China conducted its second seaborne space launch early Tuesday morning, with a Long March-11 solid propellant light launch vehicle lifting off from a mobile floating platform in the Yellow Sea, in waters off the coast of East China’s Shandong Province. The launch mission from sea successfully sent a group of nine commercial remote sensing satellites, all belonging to the Jilin-1 03 family, into the 535-kilometer Sun-synchronous orbit (SSO).
Compared to the first launch, developers have further optimized and streamlined its sea launch capabilities by deploying a new launch vessel and putting a new coastal spaceport into operation, laying a solid foundation for more frequent and regular sea missions in the future.The group of satellites launched on Tuesday were developed by the Chang Guang Satellite Technology Co Limited based in Changchun, Northeast China’s Jilin Province. The satellites will provide remote sensing data and a range of services including forestry, agriculture and maritime, for their clients.
The Long March-11 is a light-lift solid launch vehicle, around 20 meters in length with a diameter of 2 meters, weighing about 58 tons. Before the Tuesday launch, it had conducted nine successful flights, including China’s first sea launch conducted in June 2019. The assembly of the rocket for the Tuesday sea launch mission and the rocket-satellite installation were both carried out at the Dongfang Spaceport also referred to as Eastern Aerospace Port. The rocket was then transferred from Haiyang port in Haiyang of Shandong Province to its designated launch site.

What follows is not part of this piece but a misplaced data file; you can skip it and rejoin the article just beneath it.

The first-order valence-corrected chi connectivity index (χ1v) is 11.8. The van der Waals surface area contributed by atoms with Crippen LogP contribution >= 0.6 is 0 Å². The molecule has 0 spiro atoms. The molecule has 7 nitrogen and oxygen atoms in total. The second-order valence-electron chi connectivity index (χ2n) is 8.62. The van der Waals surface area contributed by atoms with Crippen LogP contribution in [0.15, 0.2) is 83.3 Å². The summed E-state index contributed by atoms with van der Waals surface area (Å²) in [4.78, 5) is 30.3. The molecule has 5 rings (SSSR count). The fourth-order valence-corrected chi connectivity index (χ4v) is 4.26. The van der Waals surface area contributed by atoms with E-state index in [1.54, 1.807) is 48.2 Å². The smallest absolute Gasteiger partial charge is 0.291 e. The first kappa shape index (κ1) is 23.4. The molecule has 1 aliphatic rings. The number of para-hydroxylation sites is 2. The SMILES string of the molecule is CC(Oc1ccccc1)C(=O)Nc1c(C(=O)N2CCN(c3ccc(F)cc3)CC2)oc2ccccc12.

The developer team of the Long March-11 is working on a new solid propellant rocket model which has a two-ton payload launch capability to the Low Earth orbit, and it is expected to make its maiden experiment flight from sea by 2022, Li Tongyu, commander-in-chief of the Long March-11 carrier rocket, revealed to the Global Times. Dubbed China’s fifth space launch center, construction of the Dongfang Aerospace Port as a base for sea launches of light-lift solid rockets was approved in July 2019, and concrete progress has been made.
With the new port now put into operation, China has now laid a foundation for regular future sea launches. The Tuesday launch site is located some 350 kilometers to the southeast of the Haiyang port in Shandong in the Yellow Sea. The rocket was transported by the Debo-3 ship to the designated site before being launched from the same ship. The Long March-11 maiden flight from the sea took place on June 5, 2019, and it lifted off from the large semi-submersible barge Tairui.
The ship development team conducted a mock experiment before the mission, and felt the new ship would be able to adapt well to the changing environment at sea. The seaborne launch technology meets the growing demand for low inclination satellites and helps China provide launch services for countries participating in the Belt and Road Initiative. Unlike the Tairui, the Debo-3 can sail by itself, and is thinner and longer, making it more vulnerable to the weather and maritime conditions.